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Department of Biological Sciences (BIO)

Master theses submitted in 2012

Camilla Osberg

N-terminal acetylation by NatC does notgenerally influence the subcellularlocalization of its substrates

Camilla Osberg (T. Arnesen, H. Aksnes)

Among the many different protein modifications occurring in eukaryotic cells, N-α-terminal acetylation (Nt-acetylation) is one of the most common. The addition ofacetyl groups onto the N-termini of proteins is catalyzed by one of six N-α-terminalacetyltransferases (NATs), NatA-NatF. A general function of Nt-acetylation has not beendetermined, but there are several studies of individual proteins suggesting variousprotein functions such as lifetime, protein-protein interactions and subcellularlocalization. As several of the localization-affected proteins described are NatCsubstrates,we questioned whether the Nt-acetyl group has a general role in thesubcellular localization of NatC-substrates.

In this thesis study, we have performed a microscopic investigation involving 11putative NatC-substrates. Using Saccharomyces cerevisiae GFP-strains, we have deletedthe gene encoding the catalytic subunit of NatC, NAA30, by homologous recombinationof a deletion-cassette. This allowed us to study protein localization in the absence of theNt-acetyl modification. Visualization of the target proteins was accomplished byfluorescence microscopy due to the GFP-tag already genomically incorporated at the Cterminalend of the proteins.

An initial fluorescence microscopy screen did not detect localization shifts formost of the investigated proteins. However, for some proteins a possible elevation of protein levels due to the naa30-deletion was observed and further investigated.

The outer mitochondrial membrane protein Tom70p was given more attentionbased on the apparent shift in protein level and localization pattern observed in thescreen. In the absence of Naa30p, Tom70p exhibited an aggregation-like localizationpattern. The mitochondria appeared to be normal after deletion of NAA30, based on thelocalization patterns of other GFP-tagged mitochondrial proteins. Further studiesdisplayed Tom70p in association with mitochondria in both wild type and mutantstrains, thus arguing against a localization shift as an explanation for the changedpattern. In attempts to further characterize the possible effect of naa30-deletion onTom70p, we carried out several follow-up experiments, but finally had to conclude thatthe initially observed aggregation-like effect was likely to be caused by an experimentalartifact and not the absence of Naa30p. Taken together, our results disfavor thehypothesis that Nt-acetylation by NatC is a main determinant of the subcellularlocalization its substrates.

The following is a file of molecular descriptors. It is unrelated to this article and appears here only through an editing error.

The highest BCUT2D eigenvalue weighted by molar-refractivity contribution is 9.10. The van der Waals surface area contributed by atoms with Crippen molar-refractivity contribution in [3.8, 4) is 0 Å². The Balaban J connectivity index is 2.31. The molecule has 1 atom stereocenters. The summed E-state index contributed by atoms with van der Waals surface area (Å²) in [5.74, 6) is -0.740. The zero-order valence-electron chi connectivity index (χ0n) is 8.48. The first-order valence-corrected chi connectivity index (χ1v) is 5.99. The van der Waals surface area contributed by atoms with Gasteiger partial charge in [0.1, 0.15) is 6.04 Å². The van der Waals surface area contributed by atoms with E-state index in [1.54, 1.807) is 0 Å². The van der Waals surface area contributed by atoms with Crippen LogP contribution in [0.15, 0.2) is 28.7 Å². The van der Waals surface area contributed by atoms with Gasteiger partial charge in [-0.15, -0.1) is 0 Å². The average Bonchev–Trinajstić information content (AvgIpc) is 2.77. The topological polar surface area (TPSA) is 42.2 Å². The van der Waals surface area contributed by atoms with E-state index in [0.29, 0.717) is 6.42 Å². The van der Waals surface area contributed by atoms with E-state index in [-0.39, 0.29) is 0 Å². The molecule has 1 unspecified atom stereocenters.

Alexander K. Eieland

Investigating the activity of the N-terminal Acetyltransferase Naa60p towards α-MSH and β-Endorphin

Alexander Kirkeby Eieland (T. Arnesen, K. Hole)

Nα-terminal Acetyltransferases (NATs) catalyze the transfer of an Acetyl-moiety from Acetyl-Coenzyme A (Ac-CoA) to the α-amino group of the nascent polypeptide co-translationally at the ribosome, or post-translationally independently of the ribosome. Recent studies indicate that about 85% of proteins in higher eukaryotes are partially or completely acetylated, and several of the NATs responsible for these modifications have been discovered. However, much work remains to elucidate the specific purpose and effects of N-terminal acetylation.

The activities of the hormones α-MSH and β-Endorphin are regulated by post-translational Nt- acetylation. However, the NAT responsible for the Nt-acetylation of peptide hormones is not identified. The human protein Naa60p has recently been accredited as a functional N-terminal acetyltransferase and its activity is denoted NatF. NatF is the first NAT to be demonstrated to be localized to organelles and is probably associated with secretory endosomes; a common trait shared with several secreted hormones. The catalytic activity of NatF has not been completely elucidated, and although some sequence specificities have been demonstrated its potential relation to secreted peptides like α-MSH and β-Endorphin remains to be fully investigated.

In this study a specific approach has been utilized to investigate the ability of hNatF (hNaa60p) to N-terminally acetylate the two peptide hormones α-MSH and β-Endorphin. Cells have been cultured and proteins have been isolated from un-transfected, control-transfected or hNaa60p-transfected cells, and the isolated proteins were assayed towards acetylation of the peptide hormones in an in vitro acetylation assay. This assay has been repeated several times by using proteins from total cell lysates, isolated organelles, immunoprecipitates and MBP-hNaa60p purified from E. coli. No activity towards α-MSH or β-endorphin was detected in great amounts. Some interesting data were collected, indicating that the purified NAT may exhibit low- activity or indicating that the methods used might need extensive optimization to investigate this specific NAT activity. A large degree of optimization has also been performed to utilize the aforementioned methods in these experiments. Expression of POMC in relation to NatF-expression was also investigated, but the results attained so far are inconclusive.

Rhîan G. Morgan

Characterisation of DNA Topoisomerase II alpha as a nuclear phosphoinositide-effector protein

Rhîan Gaenor Morgan (A. Lewis, V. Ardawatia)